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The Daily Wildcat

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The Daily Wildcat

The Daily Wildcat


(In)equality in America

It seems that with all the recent debate surrounding the Bush tax cuts, the “”don’t ask, don’t tell”” policy, the new START treaty and what to do with North Korea, Americans have forgotten a subject essential to its future success: equality. Over the past three decades, the rich have been getting richer, while the middle and lower classes have become poorer. In a recent article in The New York Times, columnist Nicholas Kristof claimed that income inequality in America was worse than traditional “”banana republics”” like Nicaragua and Venezuela. Unfortunately, he had the facts to back it up.  

Currently, the top 1 percent of Americans earn 24 percent of the nation’s income and the top 10 percent earn nearly 50 percent. In 2001, CEOs of American companies earned an average of 531 times more than the average American worker, compared to just 42 times more in 1980. Income inequality in America is now worse than it was on the eve of the Great Depression.  

Since the 1980s, corporations and politicians on both sides of the aisle have focused more on corporate profits than the stability of American workers. Corporations have come to care more about their stock price than anything else. Corporate executives make most of their money through stock options and are rewarded for making the company more profitable. This sounds fair; after all, is it not the goal of a company to make money? Of course it is, but it shouldn’t be at the expense of the American worker. Making a company more profitable often means, among other things, job layoffs or outsourcing jobs overseas. Unfortunately, whenever a big layoff is announced, that company’s stock tends to soar, making more money for those at the top, while hurting those in the middle and at the bottom.  

Surprisingly, most Americans don’t seem to care about the huge gap in income. According to Timothy Noah of Slate Magazine, “”economic inequality is less troubling if you live in a country where any child, no matter how humble his or her origins, can grow up to be president.”” While many American children may feel like they can grow up to be president, many won’t ever have the opportunity. Legally, anybody born in the United States and over the age of 35 can run for president, but actually getting elected takes powerful connections and lots of money.  Barack Obama may not have been born wealthy, but many extremely gifted children coming from a poor background don’t get the chance to study at Ivy League schools like he did, no matter how hard they work.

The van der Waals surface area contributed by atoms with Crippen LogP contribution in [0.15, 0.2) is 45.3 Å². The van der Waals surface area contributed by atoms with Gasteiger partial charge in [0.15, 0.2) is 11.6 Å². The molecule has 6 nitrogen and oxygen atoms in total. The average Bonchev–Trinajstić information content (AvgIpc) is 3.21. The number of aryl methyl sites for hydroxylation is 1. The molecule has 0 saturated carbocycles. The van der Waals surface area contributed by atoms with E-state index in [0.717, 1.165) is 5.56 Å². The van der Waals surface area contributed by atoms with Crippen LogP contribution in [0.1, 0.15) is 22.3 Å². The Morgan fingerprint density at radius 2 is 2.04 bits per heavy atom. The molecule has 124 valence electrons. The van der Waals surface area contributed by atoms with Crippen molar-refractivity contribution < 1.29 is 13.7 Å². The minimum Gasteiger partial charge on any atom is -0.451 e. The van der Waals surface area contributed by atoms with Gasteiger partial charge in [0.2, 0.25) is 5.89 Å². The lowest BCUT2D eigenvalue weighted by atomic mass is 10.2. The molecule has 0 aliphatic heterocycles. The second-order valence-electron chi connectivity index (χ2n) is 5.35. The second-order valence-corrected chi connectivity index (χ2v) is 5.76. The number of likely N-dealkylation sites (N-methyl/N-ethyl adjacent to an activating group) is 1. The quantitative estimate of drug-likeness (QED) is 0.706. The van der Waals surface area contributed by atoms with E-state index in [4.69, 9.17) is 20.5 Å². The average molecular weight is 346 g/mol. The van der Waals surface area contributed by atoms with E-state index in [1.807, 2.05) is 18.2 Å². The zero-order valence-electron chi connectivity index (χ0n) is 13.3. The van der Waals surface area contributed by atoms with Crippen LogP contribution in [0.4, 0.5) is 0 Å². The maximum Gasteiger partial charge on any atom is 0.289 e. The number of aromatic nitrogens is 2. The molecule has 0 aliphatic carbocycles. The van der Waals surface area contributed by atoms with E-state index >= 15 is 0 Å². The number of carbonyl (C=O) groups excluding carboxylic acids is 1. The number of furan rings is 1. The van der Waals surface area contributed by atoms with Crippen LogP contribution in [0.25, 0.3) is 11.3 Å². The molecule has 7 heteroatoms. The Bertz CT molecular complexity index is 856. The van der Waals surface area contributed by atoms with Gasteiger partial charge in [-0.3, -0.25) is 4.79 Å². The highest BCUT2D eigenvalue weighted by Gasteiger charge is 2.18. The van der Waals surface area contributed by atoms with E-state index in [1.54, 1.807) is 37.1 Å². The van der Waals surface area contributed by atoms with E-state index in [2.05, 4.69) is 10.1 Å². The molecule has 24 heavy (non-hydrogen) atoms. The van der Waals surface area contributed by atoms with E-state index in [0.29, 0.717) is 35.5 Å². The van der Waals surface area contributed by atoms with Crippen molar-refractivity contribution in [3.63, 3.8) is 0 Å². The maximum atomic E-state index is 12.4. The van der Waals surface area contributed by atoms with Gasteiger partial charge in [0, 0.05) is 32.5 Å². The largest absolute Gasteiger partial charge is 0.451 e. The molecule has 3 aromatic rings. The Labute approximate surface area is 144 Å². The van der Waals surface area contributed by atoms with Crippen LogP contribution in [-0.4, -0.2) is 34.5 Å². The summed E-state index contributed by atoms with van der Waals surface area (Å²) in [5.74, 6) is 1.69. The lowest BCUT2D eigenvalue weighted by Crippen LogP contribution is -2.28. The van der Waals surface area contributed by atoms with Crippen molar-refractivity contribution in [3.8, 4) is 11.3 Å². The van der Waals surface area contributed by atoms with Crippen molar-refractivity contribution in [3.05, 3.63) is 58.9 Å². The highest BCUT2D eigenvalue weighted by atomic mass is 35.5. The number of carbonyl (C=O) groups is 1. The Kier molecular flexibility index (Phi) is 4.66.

The American dream isn’t what it used to be, and now your chances of moving up the economic ladder are better in most of Europe, Canada and Australia than here in the United States. Of course, with hard work, anyone has the potential to make it to the top, but the chances of that actually happening are pretty slim. While many corporate executives got to their positions through honest dedication to their professions, many others had their positions handed to them through the help of family connections.  

The fact that the top 1 percent of the country controls so much of the American economy is not healthy. After all, it is the American middle class who fueled its greatness, not the wealthy, and it was the extreme inequality in Latin America that helped prevent it from growing economically. This isn’t meant to bash the wealthy; they’re lucky enough to be in a position that everybody else covets. People should strive to end up at the top, but the current numbers are extremely troubling. Corporations and the government shouldn’t focus solely on profits. While they are important, so is the rebirth of American manufacturing and other low-skill jobs.  

How can America move forward if all it does is further enrich the wealthy? It’s hard to believe that only 40 years ago, corporations actually viewed themselves as stakeholders in their communities, America had a strong manufacturing sector, blue-collar workers could make a comfortable living and we were still the envy of the world.

— Andrew Shepherd is a political science senior. He can be reached at

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